However, there are moments in the collection that give a reader pause, that show us the deeply held prejudices and questionable morals that doctors, like people, possess. In one tale from the anthology, a young Williams-esque apprentice recounts a series of visits to a brothel with dope fiend “Old Doc Rivers,” an older and highly respected surgeon. Throughout the testimony, Williams refers to the reader’s own secret habits, our unique dens of iniquity. We, like the young doc, know exactly where the brothel is, where the halfway house sits in relation to the town’s jail. Old Doc Rivers takes pleasure in sleeping with women and treating them for their infections in the same breath. It is the doctor’s wayward humanity that, Williams writes, draws them to him; of his dedicated patients, the young narrator recounts, “They seemed to recreate him in their minds, the beloved scapegoat of their own aberrant desires—and believed he alone could cure them.” Williams’ doctor carries with him (and it is, indeed, a him) the weight of deviant complexity, a figure endowed with the ability to hurt and heal with contentious passions. It is this practitioner that holds Williams’ gaze throughout, signaling a well-earned fixation with the strange position patients (and readers) inhabit in relation to their doctors.

Williams’ physicians repeatedly clash with their own abominable convictions, unable to treat patients without encountering layers of prejudice within. In “A Face of Stone,” Williams adopts the perspective of an anti-Semitic physician reluctantly treating a young Jewish couple. Another story recounts a doctor’s attraction to his fifteen-year-old patient. Most of the women described by Williams are, indeed, objectified and insulted in the examining room. Perhaps Williams’ prose offered him a way to deal with his own internal moral struggles—or perhaps he saw his fellow doctors more critically than he let on, able to witness the moments where their identities inhibited fair treatment of patients. These sparks of internal conflict and deferential behavior provoke intense discomfort without the respite of resolution—Williams’ doctors don’t change their politics; they just do their jobs. In this way, Williams mirrors some of the tenets of fellow early Imagists, where even complicated relationships and aberrant personalities are treated directly as objects, not as concepts to be studied. Williams sought to represent the world as it was without reasoning or analysis. His poetry and prose rested on the lived, literal experience of Americans in industrial towns, striving for a new American dictum away from staid and inaccessible European tradition. So when an unnamed physician calls his young patients “cheap prostitutes,” it may (or may not) help to remember Williams’ commitment to a breed of sacred local realism, unfiltered through the ideas and biases of the writer. Williams’ shockingly vivid portraits of bigotry and bias ultimately serve to expose the normally opaque medical practitioner, examining the examiner where his flaws are most flagrant.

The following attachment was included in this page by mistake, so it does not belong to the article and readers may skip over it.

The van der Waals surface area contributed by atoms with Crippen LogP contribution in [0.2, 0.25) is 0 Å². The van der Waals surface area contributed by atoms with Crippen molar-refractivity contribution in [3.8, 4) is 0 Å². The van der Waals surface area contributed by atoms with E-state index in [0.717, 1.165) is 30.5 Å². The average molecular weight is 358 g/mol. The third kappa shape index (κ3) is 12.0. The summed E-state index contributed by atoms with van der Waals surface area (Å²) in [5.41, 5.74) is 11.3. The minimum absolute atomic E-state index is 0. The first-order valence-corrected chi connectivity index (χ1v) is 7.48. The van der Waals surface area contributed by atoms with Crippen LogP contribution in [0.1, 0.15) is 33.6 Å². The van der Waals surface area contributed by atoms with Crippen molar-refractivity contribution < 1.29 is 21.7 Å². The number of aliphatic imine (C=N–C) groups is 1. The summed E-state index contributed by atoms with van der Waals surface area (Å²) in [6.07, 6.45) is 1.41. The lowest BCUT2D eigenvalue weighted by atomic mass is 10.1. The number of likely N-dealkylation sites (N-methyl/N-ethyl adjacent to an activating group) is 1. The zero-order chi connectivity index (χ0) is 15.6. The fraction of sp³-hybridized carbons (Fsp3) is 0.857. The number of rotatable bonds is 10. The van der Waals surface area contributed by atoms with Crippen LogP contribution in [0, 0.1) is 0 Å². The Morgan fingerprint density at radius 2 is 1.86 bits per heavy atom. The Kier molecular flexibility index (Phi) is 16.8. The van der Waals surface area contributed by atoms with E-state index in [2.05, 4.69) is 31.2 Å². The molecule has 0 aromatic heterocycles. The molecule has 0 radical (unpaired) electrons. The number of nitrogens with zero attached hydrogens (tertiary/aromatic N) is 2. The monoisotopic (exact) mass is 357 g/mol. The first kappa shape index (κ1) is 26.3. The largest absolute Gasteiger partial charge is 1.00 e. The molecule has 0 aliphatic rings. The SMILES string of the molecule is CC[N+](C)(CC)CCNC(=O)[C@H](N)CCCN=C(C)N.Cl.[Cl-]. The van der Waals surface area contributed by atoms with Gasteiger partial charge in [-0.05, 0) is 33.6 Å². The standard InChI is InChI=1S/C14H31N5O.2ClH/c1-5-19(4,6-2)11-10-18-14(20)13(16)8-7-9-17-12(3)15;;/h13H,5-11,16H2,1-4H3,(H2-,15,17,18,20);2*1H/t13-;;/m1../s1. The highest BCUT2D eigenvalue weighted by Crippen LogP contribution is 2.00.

Williams’ morally ambiguous positioning in these accounts may not sit well with a 2018 readership accustomed to the moral clarity of their literary idols. It did not, for a time, sit well with me. Raised on the personal-as-political dictum of the 2nd Wave, I sought out the poet’s politics in between the lines of his prose. Williams recounted much of his life in his autobiography—imaginatively titled The Autobiography—and the grittier details are available in Paul Mariani’s posthumous 1981 biography, William Carlos Williams: A New World Naked. Strung through with extramarital affairs and nefarious encounters, Williams himself wasn’t too different from a few of his more red-blooded doctor-cum-narrators. However, unlike frenemies Ezra Pound and T.S. Eliot, Williams refused to align himself with the gallivanting and oft-Fascist habits of the expatriate community. His ideas were in things. I gave up the hunt: Williams’ politics and prejudices are revealed not in terms of some two-party system, but in his commitment to the voices of Americans who interested him most—his patients.

It was in his examining room, his home visits, and even his scalpel that Williams vigorously advocated for a new American poetic diction, one based in daily service to other people regardless of color or creed. His intense hatred of systems of knowledge and belief—he rails against any “dialectic” in the final pages of the collection—stems from their alienation of his friends, his patients, and his coworkers. Williams’ practice as a doctor in Rutherford was not just a day job, but also a way by which he found words to express modern American life in poetry and prose. The collection moves like a surgeon: It makes you uncomfortable and looks at you naked. Then, it changes you. I won’t be going to the doctor for awhile, but when I do, I’ll ask them if they write, too.